In pursuit of their goal, they have implemented numerous protests based on ‘non-violent civil resistance’. Whilst it is true to say they have not initiated any violence, their tactics have had a profound impact on traffic and vehicular movement in and around the capital and caused severe disruption and stress to the lives of thousands of citizens. Of course, it has had a ripple effect and far more than ‘commuters’ have been affected. Lorries carrying deliveries (of all sorts) have been delayed and , despite a recent pledge that they would ‘allow’ emergency vehicles through, there have been some very distressing stories of seriously ill people unable to get the urgent medical treatment they required.

In addition, the English courts granted an injunction preventing similar ‘sit down’ protests. This means that the activists from IB could be jailed if they block any motorway of major ‘A’ road across England. Some have resorted to going way beyond ‘sitting’ on major roads. The latest tactic (as seen below) is the gluing of their hands to the concrete.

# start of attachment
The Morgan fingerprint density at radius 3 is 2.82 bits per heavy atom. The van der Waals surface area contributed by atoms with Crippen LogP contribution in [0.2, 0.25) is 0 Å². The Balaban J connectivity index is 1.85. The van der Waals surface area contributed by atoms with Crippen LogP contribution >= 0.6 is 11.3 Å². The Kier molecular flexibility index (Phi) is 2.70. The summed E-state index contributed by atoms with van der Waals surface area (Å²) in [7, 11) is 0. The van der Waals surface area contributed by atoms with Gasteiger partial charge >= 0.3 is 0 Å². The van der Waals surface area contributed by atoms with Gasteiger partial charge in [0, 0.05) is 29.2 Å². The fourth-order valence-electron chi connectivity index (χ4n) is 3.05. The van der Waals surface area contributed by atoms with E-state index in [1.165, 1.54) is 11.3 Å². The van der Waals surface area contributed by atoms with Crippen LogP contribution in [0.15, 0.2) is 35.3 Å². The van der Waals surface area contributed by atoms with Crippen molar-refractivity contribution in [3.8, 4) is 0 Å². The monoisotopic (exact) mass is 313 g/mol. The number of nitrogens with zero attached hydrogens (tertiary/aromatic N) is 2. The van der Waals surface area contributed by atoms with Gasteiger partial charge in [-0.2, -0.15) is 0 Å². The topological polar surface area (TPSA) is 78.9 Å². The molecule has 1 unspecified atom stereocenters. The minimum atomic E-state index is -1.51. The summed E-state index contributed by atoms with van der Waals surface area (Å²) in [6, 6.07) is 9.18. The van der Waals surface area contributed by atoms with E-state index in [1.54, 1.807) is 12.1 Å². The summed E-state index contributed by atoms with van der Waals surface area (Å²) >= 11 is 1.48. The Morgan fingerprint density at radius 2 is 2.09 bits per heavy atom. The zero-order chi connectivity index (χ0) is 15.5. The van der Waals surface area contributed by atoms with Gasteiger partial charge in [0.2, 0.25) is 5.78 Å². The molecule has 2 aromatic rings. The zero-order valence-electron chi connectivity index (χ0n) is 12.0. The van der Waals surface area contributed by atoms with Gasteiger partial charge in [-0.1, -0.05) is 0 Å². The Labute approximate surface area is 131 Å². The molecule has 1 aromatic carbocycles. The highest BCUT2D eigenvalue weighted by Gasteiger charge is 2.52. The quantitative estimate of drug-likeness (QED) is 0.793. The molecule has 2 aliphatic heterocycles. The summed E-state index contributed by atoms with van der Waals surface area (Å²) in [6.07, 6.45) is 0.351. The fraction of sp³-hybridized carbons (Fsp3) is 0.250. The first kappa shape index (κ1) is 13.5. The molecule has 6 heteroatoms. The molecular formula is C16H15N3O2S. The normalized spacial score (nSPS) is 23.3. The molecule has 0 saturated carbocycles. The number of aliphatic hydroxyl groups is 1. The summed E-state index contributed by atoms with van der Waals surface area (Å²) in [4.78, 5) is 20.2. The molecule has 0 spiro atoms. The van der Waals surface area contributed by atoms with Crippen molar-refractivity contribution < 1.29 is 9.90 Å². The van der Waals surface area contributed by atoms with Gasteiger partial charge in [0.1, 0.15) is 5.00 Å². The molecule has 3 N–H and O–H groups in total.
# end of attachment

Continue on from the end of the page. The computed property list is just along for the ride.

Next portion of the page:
Insulate Britain protesters GLUE themselves to the road to stop themselves  being removed - MyLondon

The group have admitted that they ‘fully understand and appreciate’ the public annoyance and intense irritation at the mass disruption they have caused. But in a follow-up clearly unrepentant remark they have also stated that ‘(They – (the Government)) should know that one way or another, this country will have to stop emitting carbon’. They have said that we can attend to this now in an ‘orderly, planned way, insulating homes and preventing thousands of deaths from fuel poverty or wait until millions have lost their homes and are fighting for water or starving to death’.